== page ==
Undercover Long Arms

Taken on its own, Long Arm of the Law: Part II falls into the Hong Kong action genre’s mass of films, forgettable aside from its emotional core. Linked onto the first movie in this series, that perspective changes.

Long Arm of the Law: Part II lacks the hardened nuances of its predecessor. That film held a distinctive look, near documentary-like, to amplify its realism. This sequel looks like any other Hong Kong-produced entry, even as the narrative pushes real world fears as a central plot device.

Long Arm of the Law: Part II still tells a competent, engaging thriller story

Decidedly more pro-Hong Kong, the three lead characters – Chinese defectors – become undercover cops in lieu of a prolonged sentence, while their personal lives filter into their work. Their personal conversations speak of labor camps and the need to escape Chinese authority, and in 1987, that message certainly carried bite. It still does, but in ‘87, Britain already signed a pact to turn over Hong Kong to Chinese authority. Much of the anxiety around that handover feeds this series its subtext, along with grounding the narrative.

Outside of the violence (with stuntmen flipping in the air during gunfights), a cohesive reality is integral to this narrative. One on the undercover team discovers his father is near death during the mission, and doesn’t have any means to visit because of the circumstances. Another boasts there will be, “no British flag over my coffin,” a proud statement during a particularly dense conversation.

What Long Arm of the Law: Part II isn’t is patriotic. Corruption filters through the police force, and the men forced into undercover duty hold no allegiance to any country; many of them speak of leaving, and one tries. Long Arm of the Law: Part II’s Hong Kong is both growing – the skyscrapers and business centers showing economic expansion – and faltering – cheap American fast food is a staple diet, and rundown apartment complexes factor into the backgrounds.

By the final act, shootouts and martial arts become the lone focus. It’s chaos, with the expected world class choreography leading into a final standoff with admirable tension. But, this is all so familiar too, completely indistinct from a style of film bloated in number. That goes not just for the action, but the dialog staging too. Unremarkable as it often is, Long Arm of the Law: Part II still tells a competent, engaging thriller story.

Video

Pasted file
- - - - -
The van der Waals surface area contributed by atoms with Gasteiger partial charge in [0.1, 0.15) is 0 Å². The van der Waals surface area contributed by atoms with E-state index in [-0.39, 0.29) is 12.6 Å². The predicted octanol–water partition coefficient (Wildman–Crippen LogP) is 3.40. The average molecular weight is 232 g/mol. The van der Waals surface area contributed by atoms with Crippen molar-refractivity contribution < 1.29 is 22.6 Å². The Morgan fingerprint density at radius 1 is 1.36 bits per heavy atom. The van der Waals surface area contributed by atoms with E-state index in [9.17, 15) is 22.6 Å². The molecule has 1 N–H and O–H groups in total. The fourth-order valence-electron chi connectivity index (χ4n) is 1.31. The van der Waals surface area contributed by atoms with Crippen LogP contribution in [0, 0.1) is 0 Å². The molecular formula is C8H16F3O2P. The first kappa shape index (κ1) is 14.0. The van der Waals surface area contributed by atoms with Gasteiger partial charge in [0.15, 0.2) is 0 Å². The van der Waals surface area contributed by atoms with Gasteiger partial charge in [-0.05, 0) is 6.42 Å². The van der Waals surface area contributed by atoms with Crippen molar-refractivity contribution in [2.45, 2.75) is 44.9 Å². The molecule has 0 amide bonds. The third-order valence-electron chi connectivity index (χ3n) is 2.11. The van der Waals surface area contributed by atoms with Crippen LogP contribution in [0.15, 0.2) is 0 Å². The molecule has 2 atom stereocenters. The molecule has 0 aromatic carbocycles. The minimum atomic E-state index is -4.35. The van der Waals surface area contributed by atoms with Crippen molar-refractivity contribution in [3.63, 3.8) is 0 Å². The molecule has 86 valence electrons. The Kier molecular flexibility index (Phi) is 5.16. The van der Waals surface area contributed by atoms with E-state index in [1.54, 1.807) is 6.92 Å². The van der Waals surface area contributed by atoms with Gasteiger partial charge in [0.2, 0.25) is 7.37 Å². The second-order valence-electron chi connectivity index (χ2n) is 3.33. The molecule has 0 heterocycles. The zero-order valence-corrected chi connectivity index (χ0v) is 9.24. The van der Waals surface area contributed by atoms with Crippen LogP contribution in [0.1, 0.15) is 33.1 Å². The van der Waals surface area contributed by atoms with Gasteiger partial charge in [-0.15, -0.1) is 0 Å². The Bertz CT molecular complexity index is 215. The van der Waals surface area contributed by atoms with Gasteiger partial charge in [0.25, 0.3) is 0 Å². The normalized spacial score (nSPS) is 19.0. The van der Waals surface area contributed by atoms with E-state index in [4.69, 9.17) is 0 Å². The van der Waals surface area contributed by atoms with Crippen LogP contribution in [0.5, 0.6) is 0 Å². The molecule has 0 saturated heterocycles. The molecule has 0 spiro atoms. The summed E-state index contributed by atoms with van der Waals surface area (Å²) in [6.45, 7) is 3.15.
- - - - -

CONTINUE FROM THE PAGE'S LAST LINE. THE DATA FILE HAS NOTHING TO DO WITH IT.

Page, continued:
Not literally but technically the better-looking of the two films, Long Arm of the Law: Part II carries far greater image density into the frame than the first. While this does lead to instances of crush (and some thick blotches of it too), the overall impression is of a denser, deeper image thanks to the improved contrast.

Underneath the perfect grain structure, sharpness and definition thrive. The texture stays precise, clean, and natural. Clarity remains as such whether in close or when delivering some stellar images of the cities from afar. Ceaseless facial texture factors into every scene.

The color aesthetics favor a dimmer palette, browns, grays, and pale blues. Primaries stick around, including the warm-ish flesh tones. It’s attractive, and suited to Long Arm of the Law’s tone.

Audio

The only option, Chinese PCM mono works sufficiently. The source material doesn’t show much life or energy. Dialog carries a faded, harsh quality and the thin dynamics won’t do any favors to the score. It’s adequate overall and nothing more.

Extras

Frank Djeng offers up the commentary precedes the other bonuses. It’s mostly interviews, beginning with director Michael Mak, then co-star Ben Lam, writer Phillip Chan, and writer Stephen Chan.

Full disclosure: This Blu-ray was provided to us for review. This has not affected the editorial process. For information on how we handle review material, please visit our about us page to learn more.

Long Arm of the Law: Part II
  • Video
  • Audio
  • Extras
3

Movie

Coming across as a more traditional Hong Kong crime drama, Long Arm of the Law: Part II can’t match the first, but still tells a gripping story.

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The following six screen shots serve as samples for our subscription-exclusive set of 38 full resolution, uncompressed HD screen shots grabbed directly from the Blu-ray:


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